TeamsLeader Cards Inc: 1959 Formula One Season By Jeremy McMullen
Bob Wilke had a passion for motor racing. He would find another passionate soul and these two would combine to try and take on the best of the world. They would find a whole new world instead.
Roger Ward would be born in Kansas but would spend much of his early life in California. At the outbreak of the Second World War, Ward would be enthralled by the life in the air and would become a fighter pilot flying P-38 Lightning fighters during the war. Flying would be an early passion for Ward and he would end up as an instructor in B-17 Flying Fortresses.
While based in Texas, Ward would find himself near a dirt track. After being discharged from the military, Roger would try his hand on dirt. The first experience would be anything but special. However, within a couple of years he would be winning races and breaking records.
Following his winning a AAA Stock Car championship, Ward would show up in Indianapolis for a rookie test. He would pass the test and would earn a drive for L&B Bromme in the race driving a Bromme-Offenhauser. He would start his first Indy 500 from 25th in the field. He would last just 34 laps and would end up 27th in the final results, but Ward's racing career was now firmly underway.
Over the next seven years, Ward would struggle at Indy, starting the race no better than 10th and finishing no better than 8th. But, in 1959, things would drastically turn around for him when he came into association with Bob Wilke.
Bob Wilke would become famous through paper and this would lead to a passion for motorsports beginning with midgets before the start of the Second World War. While unknown, Wilke's efforts with his Leader Card team resulted in numerous victories and would lead to Wilke looking to greater, more advanced levels, of motor racing by the 1950s.
Wilke would end up testing himself and his new team in perhaps the biggest way possible. After making a name for himself and his Leader Card outfit in midgets, Wilke would look to the world stage in 1958. Hiring the talented Jim Rathmann to drive his Offenhauser-powered chassis designed and built by A.J. Watson, Wilke's outfit's first race would be none other than the Race of Two Worlds, or the 500 Miglia di Monza.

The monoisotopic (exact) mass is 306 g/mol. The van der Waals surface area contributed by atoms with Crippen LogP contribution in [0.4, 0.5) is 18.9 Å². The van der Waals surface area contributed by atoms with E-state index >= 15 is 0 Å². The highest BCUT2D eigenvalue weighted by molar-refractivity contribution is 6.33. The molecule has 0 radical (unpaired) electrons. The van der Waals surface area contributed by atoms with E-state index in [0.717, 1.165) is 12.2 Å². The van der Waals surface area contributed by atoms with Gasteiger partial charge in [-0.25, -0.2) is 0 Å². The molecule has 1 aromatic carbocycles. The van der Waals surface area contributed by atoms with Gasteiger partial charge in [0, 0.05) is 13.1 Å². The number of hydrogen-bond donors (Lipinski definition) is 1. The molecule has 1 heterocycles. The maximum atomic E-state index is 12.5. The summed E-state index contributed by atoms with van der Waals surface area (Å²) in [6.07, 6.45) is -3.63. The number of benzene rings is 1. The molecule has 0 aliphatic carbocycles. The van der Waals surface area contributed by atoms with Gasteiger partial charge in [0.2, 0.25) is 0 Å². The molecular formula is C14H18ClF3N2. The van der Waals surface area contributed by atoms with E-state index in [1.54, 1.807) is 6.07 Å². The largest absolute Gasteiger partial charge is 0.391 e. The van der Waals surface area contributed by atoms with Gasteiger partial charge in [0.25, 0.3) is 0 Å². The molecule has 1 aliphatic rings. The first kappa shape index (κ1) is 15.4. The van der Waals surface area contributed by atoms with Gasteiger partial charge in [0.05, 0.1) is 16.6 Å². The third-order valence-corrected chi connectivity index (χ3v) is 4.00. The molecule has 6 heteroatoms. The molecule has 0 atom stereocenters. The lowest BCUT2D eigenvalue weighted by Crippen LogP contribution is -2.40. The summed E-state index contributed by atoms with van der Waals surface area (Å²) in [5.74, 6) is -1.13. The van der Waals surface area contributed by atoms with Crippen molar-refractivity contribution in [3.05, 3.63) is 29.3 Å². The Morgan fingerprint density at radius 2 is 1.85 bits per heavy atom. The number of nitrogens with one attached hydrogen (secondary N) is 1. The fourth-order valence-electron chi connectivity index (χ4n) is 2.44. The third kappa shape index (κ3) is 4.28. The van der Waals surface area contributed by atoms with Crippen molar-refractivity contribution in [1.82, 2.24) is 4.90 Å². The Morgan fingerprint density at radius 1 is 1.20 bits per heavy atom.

It would prove a fruitful first effort as Rathmann would win all three heats of the race to take the overall victory. Rathmann would beat Stirling Moss, Luigi Musso and the great Juan Manuel Fangio to take the win. The win had come as a result of the roadsters being much better equipped for the bumpy banking of the Monza oval than what the Formula One cars had been.
It would be an impressive first win for Leader Card, but it would also be a serious false impression that Roger Ward would bite hook, line and sinker.
Roger Ward had also taken part in the Race of Two Worlds in 1958. He struggled, but he fought, and this would lead to him joining Wilke's team for the upcoming season. Joining the Leader Card team meant the partnership of what would become known as the '3 W's', or the 'Flying W's'. It would be a rather successful partnership for sure.
The 1959 season, for Leader Card racing, would begin with the biggest race of the year. The team had existed in the years prior to the Second World War and had achieved a good deal of success in midget racing at that time. Then, following the end of the war, Leader Card would be absent until 1958 when Wilke came roaring back in a big way entering the Race of Two Worlds and coming away victorious. Now, in 1959, the team's very first race of the season would be none other than the Indianapolis 500.
The Indy 500 in 1959 would take place on the 30th of May and was the largest racing event of the year, especially for Leader Card and Roger Ward. At the time, the race still counted toward the Formula One World Championship, but very few, if any, of the participants ever really considered the fact.
Ward would be entered in the race piloting Watson's own Offenhauser-powered chassis. The Indy roadster sported a four-cylinder engine of 4.5-liters. Qualifying would commence and Ward's Watson would be one of the quickest cars around the 2.5 mile oval. Johnny Thomson would prove the quickest in his Lesovsky-Offenhauser. He would lap the circuit in 1:01.683 at an average of more than 145mph. Eddie Sachs would start next to him with Jim Rathmann completing the three-wide front row.